Enter “DFE” — depth first execution. Not just a cute acronym, this highly-requested execution model is now automatically available on all Prefect pipelines that execute on Dask. Now, instead of the Prefect TaskRunner waiting on an entire map level’s resolution to complete before even trying to resolve the next one, it only waits long enough at the top of a multi-level map to determine how many branches there should be, and then submits each mapped child ー which could extend down as many levels as you want ー to the Dask executor as a collection of futures. You can check out the PR that refactored it all for the details, which also showcases the change with the following nice example we can walk through right now.
Here is a flow with a deterministic multi-level map. If you look at the nested call on line 20, you can see this one has two levels:
Since it has three inputs (hardcoded in line 8) and two levels, we can imagine it like a 2x3 grid:
The way this flow works is each task tree will ingest a hardcoded integer at the beginning, and pass that along down the multi-level map. Along the way, each task’s “work” is just to sleep for as many seconds as the input integer. Since the first task tree receives the integer 1, each of the tasks in its tree will only sleep for 1 second; since the third task receives the integer 10, its tasks will sleep for a whole 10 seconds each. The first task tree would complete the fastest if it was allowed to execute any downstream mapped tasks as soon as its upstream was complete.
But as you know, without DFE, the first layer of the map has to complete first before the pipeline even tries to decide what to do in the second level. In that case, you would see output like this:
sleeping for 1done sleeping for 1sleeping for 5done sleeping for 5sleeping for 10done sleeping for 10sleeping for 1done sleeping for 1...
If we visualize it with our grid, with dots representing each second ticking by, even if we have parallel execution on the first layer of the map we can’t move on to the second layer until everything in the first layer is done. Clearly the first branch of the task tree could have started sooner — in fact this entire branch would be totally done before the third task tree’s second level even started if we could start its second level immediately!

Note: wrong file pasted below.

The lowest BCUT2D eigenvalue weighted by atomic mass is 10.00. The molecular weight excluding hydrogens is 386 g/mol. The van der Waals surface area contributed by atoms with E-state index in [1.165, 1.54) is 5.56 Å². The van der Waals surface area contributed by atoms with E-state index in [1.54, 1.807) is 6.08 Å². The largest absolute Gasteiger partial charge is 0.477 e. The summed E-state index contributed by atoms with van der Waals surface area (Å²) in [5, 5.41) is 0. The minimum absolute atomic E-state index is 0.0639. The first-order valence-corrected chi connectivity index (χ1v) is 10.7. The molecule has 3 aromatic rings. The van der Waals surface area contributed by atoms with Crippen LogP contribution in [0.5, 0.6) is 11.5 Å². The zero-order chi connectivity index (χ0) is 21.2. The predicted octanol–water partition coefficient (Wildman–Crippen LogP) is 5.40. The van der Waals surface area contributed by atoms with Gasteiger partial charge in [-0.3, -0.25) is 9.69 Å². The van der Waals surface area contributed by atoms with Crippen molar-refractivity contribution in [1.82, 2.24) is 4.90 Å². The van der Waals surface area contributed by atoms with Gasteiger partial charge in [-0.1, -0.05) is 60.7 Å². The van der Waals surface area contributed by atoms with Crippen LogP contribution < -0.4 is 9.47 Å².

Compare that to running the same flow with DFE:
sleeping for 1sleeping for 5sleeping for 10done sleeping for 1sleeping for 1 # <--- the fastest task of the second level starts right away!done sleeping for 5sleeping for 5done sleeping for 10...
Now our shorter task trees can proceed as soon as their upstream map is complete.
DFE may sound easy — in fact, it was actually a feature of early versions of Prefect! — but generalizing it across every conceivable edge case our users encountered proved devilishly hard. Over a year of hands-on research went into designing this feature in a robust and scalable way.
Improved Dask payloads, too
DFE isn’t just great on the basis of the feature it allows on its own. Refactoring the mapping code to allow for depth first execution resulted in a quick series of performance improvements.
For example, several users in our Slack community had reported seeing warnings when running flows on Dask similar to
Large object of size __ detected in task graph, and unresponsive hanging times for their flows that followed, particularly for large maps. After some digging, it became apparent that the ease of massively parallelizing tasks using map was exacerbating the under-optimized serialization of Dask arguments by the Prefect pipeline. In one thread in our #prefect-community Slack channel, a back of the napkin analysis estimated that a reasonably large function submitted to Dask by Prefect might be around 1MiB per call, and for a large map ー such as one that parallelizes that same task 4600 times ー that means the Dask scheduler would need to serialize and transmit 4 GiB just to build the graph.